Australia frets and fights over the South Pacific
22 Jan 2018|

Up in the Arcadia of the political afterlife, some great Oz leaders are sharing an ambrosia sherbet and reflecting on the recurring rhythms of Australia and the South Pacific over nearly 150 years.

‘The old songs are still the best songs’, Alfred Deakin remarks in his usual meditative tone. ‘Remember how before federation it was the Germans and the French we worried about in the islands?’

‘Now’, barks Billy Hughes, ‘it’s the Chinese! I reckon I could just dust off all those speeches I made about the Japanese threat. And, of course that 1935 book Australia and the war today—that got me turfed from cabinet because it was all too true. In this game, you can get punished for being too right, too early …’

John Curtin coughs and leans forward, knowing the need to cut off Billy before he gets into the full flow of his anecdotage. ‘Ah, yes’, Curtin says, ‘ the Japanese on the doorstep, the seminal, pivotal moment in the way we thought about the island arc and about alliance and … Hang on, you blokes, here comes Bert. Careful, or we’ll get another Evatt rant about the bloody Yanks.’

Just then, the gong sounds for dinner at the Elysium Bistro, so debate is adjourned.

Down below in Australia, today’s pols are keeping up the grand tradition, worrying about foreign intruders, massaging the Oz strategic denial instinct, and lamenting our policy drift in the South Pacific. Old songs, indeed.

International Development Minister Concetta Fierravanti-Wells frets about China’s arrival in the islands, while Labor’s shadow defence minister Richard Marles does the chorus about Australia’s policy myopia.

Senator Fierravanti-Wells says that, despite China’s ‘duchessing’ of politicians in the South Pacific, Beijing’s activities are being met with growing resentment in island communities. The aid minister told the Australian that China’s influence is ‘clearly growing’, yet much of its aid consists of ‘roads to nowhere’ and ‘useless buildings which nobody maintains, which are basically white elephants’. China has been kicking back with gusto.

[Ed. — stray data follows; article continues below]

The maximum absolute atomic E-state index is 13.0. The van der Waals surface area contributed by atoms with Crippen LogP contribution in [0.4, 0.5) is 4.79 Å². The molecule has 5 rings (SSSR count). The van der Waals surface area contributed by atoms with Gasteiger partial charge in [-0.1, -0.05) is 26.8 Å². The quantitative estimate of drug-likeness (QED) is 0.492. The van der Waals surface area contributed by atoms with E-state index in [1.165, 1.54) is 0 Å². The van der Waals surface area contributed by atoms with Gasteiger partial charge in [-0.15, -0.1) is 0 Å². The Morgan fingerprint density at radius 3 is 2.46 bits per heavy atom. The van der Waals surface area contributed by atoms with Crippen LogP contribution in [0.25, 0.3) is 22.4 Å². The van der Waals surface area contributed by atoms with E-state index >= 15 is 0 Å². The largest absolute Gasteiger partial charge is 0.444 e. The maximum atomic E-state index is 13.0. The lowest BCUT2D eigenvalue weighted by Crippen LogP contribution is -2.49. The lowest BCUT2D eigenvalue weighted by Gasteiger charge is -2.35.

In a thoughtful speech, Marles worries that Australia’s ‘holding pattern for the Pacific’ means the considerable resources we devote to the islands aren’t matched by much imagination or ambition: ‘There is no strategy or guiding philosophy about our role in the Pacific other than a general sense of obligation about providing help.’

Fierravanti-Wells is only guilty of voicing in more pointed language the fears expressed diplomatically in our foreign policy white paper—plus she did it during the slow news period of our summer silly season. The November white paper pointed to the new outsider in the South Pacific without naming China, talking of ‘competition for influence and economic opportunities’ straining the capacity to absorb aid, increasing debt and undermining regional coordination.

Looking past Chinese bombastic replies about Australian ‘ignorance and prejudice’, Xinhua gives us one good piece of advice on the need for Oz to ‘refrain from behaving like an arrogant overlord’. The conversation Canberra needs to have is with the South Pacific as much as with Beijing. As always in the islands, it’s easy for Canberra to proclaim its leadership; the real achievement is to get island followship.

Of course China’s influence is growing. Expanding power systems expand. And for a couple of centuries, coming powers have come to play in the South Pacific. The answer for Australia is not to panic but play to our strengths and do what we should be doing in the region anyway.

If a China ‘scare’ gets us to pay proper attention to the near neighbourhood we often overlook, then thanks for the nudge. The China bogey helps Australia focus on the geopolitics of its own doorstep.

As one example, Australia is going to do a lot of the paying when Papua New Guinea hosts the APEC summit in November (the early estimate had Oz paying at least one-third, but bank on it being higher). We’re putting up the cash because of our interests in APEC and as a good neighbour to PNG —and if Port Moresby is too much of a shemozzle, a lot of the blame will land on Oz. But we’re also splashing cash because we’re scared that China might step in and pay for it instead. Good policy has lots of different sources, not all of ’em pure.

The broad new thought that Australia is starting to play with is to offer not just partnership to the South Pacific, but economic and security integration—geopolitics meets geoeconomics in our immediate geography. The proposal to integrate the islands with Australia and New Zealand is one of the ideas in the foreign policy white paper that hasn’t got much attention. But it’s a biggy that will need decades of work.

Integration plays to Australia’s history and role in the region in ways that China couldn’t and wouldn’t match.